0815 GMT: Ahmadinejad Watch. More manoeuvring around the possible interrogation of the President by Parliament....

The reformist faction has gone public through Mostafa Kavakebian, who declared that Parliament's refusal to accept the resignation of Ali Motahari, a leader of the drive against Ahmadinejad, proved MPs are convinced of the need to question the President.

And Asadollah Badamchian, a senior member of the conservative Motalefeh Party, has suggested a compromise: Ahmadinejad could be interrogated in a closed session.

0755 GMT: Human Rights Watch. Iran's Foreign Ministry has lashed out at Ahmad Shaheed, the United Nations Special Rapporteur on Human Rights, claiming he used the testimonials of dissidents and "criminals" for his report, thus acting against international rules.

Iranian authorities have refused entry to Shaheed. His report (text in separate entry) was based on interviews with Iranians who have left the country and other documents. Other Iranians, including the families of those slain in the post-election conflict, have sent audio messages to him (see separate feature).

Meanwhile, members of the UN Human Rights Committee have said that Iranian officials avoided the most difficult issues in their long-awaited appearance.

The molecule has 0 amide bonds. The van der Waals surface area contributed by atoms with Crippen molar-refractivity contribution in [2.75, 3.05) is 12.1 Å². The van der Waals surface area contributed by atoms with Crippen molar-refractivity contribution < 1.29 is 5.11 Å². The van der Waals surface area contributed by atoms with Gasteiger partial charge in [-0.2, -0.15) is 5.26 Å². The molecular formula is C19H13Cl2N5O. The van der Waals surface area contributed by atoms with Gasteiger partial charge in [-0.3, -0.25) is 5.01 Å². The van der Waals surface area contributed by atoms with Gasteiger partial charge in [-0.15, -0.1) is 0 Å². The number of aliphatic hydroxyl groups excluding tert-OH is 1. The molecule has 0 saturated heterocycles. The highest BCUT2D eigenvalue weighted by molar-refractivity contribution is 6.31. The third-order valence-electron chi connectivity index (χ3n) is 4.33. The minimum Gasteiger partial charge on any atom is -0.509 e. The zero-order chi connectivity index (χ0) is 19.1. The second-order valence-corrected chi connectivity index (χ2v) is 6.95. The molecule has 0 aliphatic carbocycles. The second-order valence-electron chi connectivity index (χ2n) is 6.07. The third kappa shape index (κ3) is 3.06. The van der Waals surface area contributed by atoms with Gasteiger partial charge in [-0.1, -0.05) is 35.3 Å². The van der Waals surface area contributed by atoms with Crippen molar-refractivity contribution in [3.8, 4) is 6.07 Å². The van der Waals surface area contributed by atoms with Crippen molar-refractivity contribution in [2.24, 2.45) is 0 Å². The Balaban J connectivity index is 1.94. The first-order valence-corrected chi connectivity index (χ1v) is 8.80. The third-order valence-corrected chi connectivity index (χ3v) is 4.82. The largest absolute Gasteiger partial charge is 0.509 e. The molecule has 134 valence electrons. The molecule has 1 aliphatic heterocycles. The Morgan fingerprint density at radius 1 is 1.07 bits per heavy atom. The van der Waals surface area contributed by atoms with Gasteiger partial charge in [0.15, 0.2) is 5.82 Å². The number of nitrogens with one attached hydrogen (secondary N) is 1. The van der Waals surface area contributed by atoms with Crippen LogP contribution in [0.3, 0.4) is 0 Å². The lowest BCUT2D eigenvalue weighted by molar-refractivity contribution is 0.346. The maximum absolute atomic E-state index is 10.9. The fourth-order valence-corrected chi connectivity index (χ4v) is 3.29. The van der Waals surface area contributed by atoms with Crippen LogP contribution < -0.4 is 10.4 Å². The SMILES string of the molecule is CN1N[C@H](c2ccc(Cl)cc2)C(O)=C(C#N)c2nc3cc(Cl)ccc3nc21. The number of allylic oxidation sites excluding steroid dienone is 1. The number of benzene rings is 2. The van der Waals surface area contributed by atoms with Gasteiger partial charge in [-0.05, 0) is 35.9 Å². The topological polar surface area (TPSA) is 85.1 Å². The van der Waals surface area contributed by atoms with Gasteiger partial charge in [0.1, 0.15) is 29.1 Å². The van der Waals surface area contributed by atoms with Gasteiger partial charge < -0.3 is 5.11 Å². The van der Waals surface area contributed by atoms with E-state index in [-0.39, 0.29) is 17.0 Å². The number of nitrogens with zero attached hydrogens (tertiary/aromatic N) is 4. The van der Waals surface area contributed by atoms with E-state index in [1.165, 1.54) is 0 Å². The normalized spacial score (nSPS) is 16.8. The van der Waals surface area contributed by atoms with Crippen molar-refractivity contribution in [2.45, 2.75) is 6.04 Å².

"For some questions they were embarrassed and they didn't answer, especially when I raised the question of the death penalty, they didn't answer," committee member Christine Chanet, a French judge and rights expert, said. "When I asked about stoning there was no answer at all about this question."


The 18-member Committee voiced concern at "continuing reports of harassment or intimidation, prohibition and forceful breaking up of demonstrations, and arrests and arbitrary detentions of human rights defenders".

Chanet said it was unclear if the Iranian delegation was representing the regime: "They [were] watching each other. I don't know how...the composition of the delegation was reflecting the situation of political power in Iran."

0655 GMT: Bank Fraud Watch. Amidst Ahmadinejad's threatened release of documents, high-ranking MP Alaeedin Boroujerdi has a problem --- Nasim Online claims Parliament's National Security Commission, headed by Boroujerdi, wrote 26 letters of recommendation and 10 letters requesting banking facilities for part of the Amir Mansour Aria Group, the company at the heart of the $2.6 billion bank fraud.

Last week Boroujerdi denied that he had been detained for 24 hours in connection with the embezzlement.

0625 GMT: Ahmadinejad Watch. The President may be striking a fighting pose, but another sign of trouble for him....

MP Rouhollah Hosseinian, formerly a backer of the President, has said that the Islamic Constancy Front has broken contact with Ahmadinejad after "doubts" that he is following the line of velayat-e-faqih (clerical supremacy).